Ultimately these smaller differences between C & H’s relationship and B & B’s relationship bring us to the conclusion that because B & B are based on love, they also have trust while C & H are based on infatuation and sense, causing them to lack faith. B & B’s trust is developed throughout the play and grows even through their “warfare” which is “an open expression of the hostility that is a part of all intimate relationships”. This open expression helps them develop their relationship into a completely romantic one and also develop a trust that is not shown in any other relationship. However, this unseen faith B & B have in each other also comes from a past relationship they had that is indirectly mentioned: after their first skirmish, Benedick leaves with the last comment, with which Beatrice responds by saying, “I know you of old,” indicating that B & B have a history outside of the play itself. Their history is alluded to again later on in the play when Beatrice says Benedick had “lent [his heart] me awhile” when she gave him “a double heart for his single one”. While C & H have little to no interaction in the entirety of the play, B & B are described to have had a past relationship on top of frequently conversing with each other, which prove they have much more knowledge about each other to build their trust on. This trust, however, is put to the test when Hero is condemned for being unfaithful and Beatrice tells Benedick to “Kill Claudio”. Although Benedick refuses at first, he eventually agrees to do as she asks because “his love for her enables him to trust in the rightness of her commands” but also because he wants to prove his sincere feelings for her. Benedick’s acceptance of Beatrice’s request is the final indication that the two have reached a point of complete trust and dependence with one another, thoroughly solidifying their relationship.
While B & B exhibit the complete trust that exists in a couple that truly loves each other, C & H are established on a very shaky foundation, which is not only attributed to Claudio’s infatuation (influenced by his senses) but also attributed to who he is as a character. When Claudio is first introduced in Much Ado, he is portrayed as someone who literally falls in love at first sight with Hero’s beauty, showing that he doesn’t completely understand “the value of love”. In addition, he is “more practiced as a soldier than as a courtier” which is also the reason why he needs Don Pedro to court Hero on his behalf. However, when he mistakenly understands Don Pedro to be courting Hero for himself, this willingness to discredit the intentions of his brother from war illustrates the lack of trust he has as a character, not just in love. However, it is still true that Claudio “judge[s] his mistress […] through the eyes of others,” (namely Don John) which can allow some to go as far as describing him as “radically mean and selfish”. When combining Claudio’s immature character with fact that he is heavily reliant on his sight and the appearance of Hero to feed his infatuation of her, it leads their relationship to be very unstable and at the same time insincere, especially when comparing it to B & B’s relationship.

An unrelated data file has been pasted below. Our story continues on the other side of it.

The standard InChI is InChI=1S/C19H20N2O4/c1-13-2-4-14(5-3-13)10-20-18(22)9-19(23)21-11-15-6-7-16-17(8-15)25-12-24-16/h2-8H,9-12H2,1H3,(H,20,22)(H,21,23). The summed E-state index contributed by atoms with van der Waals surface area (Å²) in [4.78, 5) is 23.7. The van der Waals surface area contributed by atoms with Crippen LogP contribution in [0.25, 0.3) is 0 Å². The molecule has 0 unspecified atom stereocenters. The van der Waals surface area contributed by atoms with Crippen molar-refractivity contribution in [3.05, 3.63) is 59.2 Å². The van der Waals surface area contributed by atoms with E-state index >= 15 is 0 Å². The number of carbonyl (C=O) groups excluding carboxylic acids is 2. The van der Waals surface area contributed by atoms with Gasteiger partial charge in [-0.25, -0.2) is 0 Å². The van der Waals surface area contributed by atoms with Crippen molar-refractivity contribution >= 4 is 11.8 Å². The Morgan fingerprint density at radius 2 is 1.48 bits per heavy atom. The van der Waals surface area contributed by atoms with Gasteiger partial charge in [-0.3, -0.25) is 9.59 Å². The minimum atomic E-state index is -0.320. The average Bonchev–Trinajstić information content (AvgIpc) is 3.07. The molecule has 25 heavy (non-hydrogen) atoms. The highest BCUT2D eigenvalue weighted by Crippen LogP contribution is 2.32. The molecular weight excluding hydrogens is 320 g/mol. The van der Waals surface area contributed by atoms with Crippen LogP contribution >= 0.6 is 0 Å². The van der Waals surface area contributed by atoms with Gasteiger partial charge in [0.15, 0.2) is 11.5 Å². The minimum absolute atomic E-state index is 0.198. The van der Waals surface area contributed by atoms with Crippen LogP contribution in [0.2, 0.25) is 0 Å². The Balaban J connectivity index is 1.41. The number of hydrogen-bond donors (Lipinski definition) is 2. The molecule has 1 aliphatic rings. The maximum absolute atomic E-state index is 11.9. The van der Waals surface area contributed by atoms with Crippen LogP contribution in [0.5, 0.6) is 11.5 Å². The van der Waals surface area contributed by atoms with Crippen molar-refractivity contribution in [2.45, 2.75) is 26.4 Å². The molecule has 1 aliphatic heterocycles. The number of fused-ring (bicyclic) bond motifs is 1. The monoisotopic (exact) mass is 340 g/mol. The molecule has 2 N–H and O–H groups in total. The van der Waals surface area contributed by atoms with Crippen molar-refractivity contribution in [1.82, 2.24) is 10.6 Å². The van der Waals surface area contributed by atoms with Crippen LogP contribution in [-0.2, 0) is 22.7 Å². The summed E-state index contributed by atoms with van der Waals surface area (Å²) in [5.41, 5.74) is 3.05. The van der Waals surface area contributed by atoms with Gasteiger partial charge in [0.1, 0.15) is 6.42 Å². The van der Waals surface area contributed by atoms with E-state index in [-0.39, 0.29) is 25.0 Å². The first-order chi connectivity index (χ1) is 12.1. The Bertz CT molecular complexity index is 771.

Although C & H’s relationship may seem ideal because of how deeply in love they appear at the beginning of Much Ado, B & B prove to be the much more stable couple as the plot thickens and C & H are unable to work through the several tests of faith and different struggles they face. This instability between C & H is largely due to the fact that Claudio falls into infatuation with Hero solely through his feelings and desires as well as his childish personality. On the other hand, B & B prove to be stable because of the trust they have built through their previous relationship, their indirect expressions of affection, and the neoplatonic love they share. The juxtaposition Shakespeare makes between C & H and B & B displays the qualifications of secure and unsecure romantic relationships which is applicable to us all as we form and break our own relationships with others.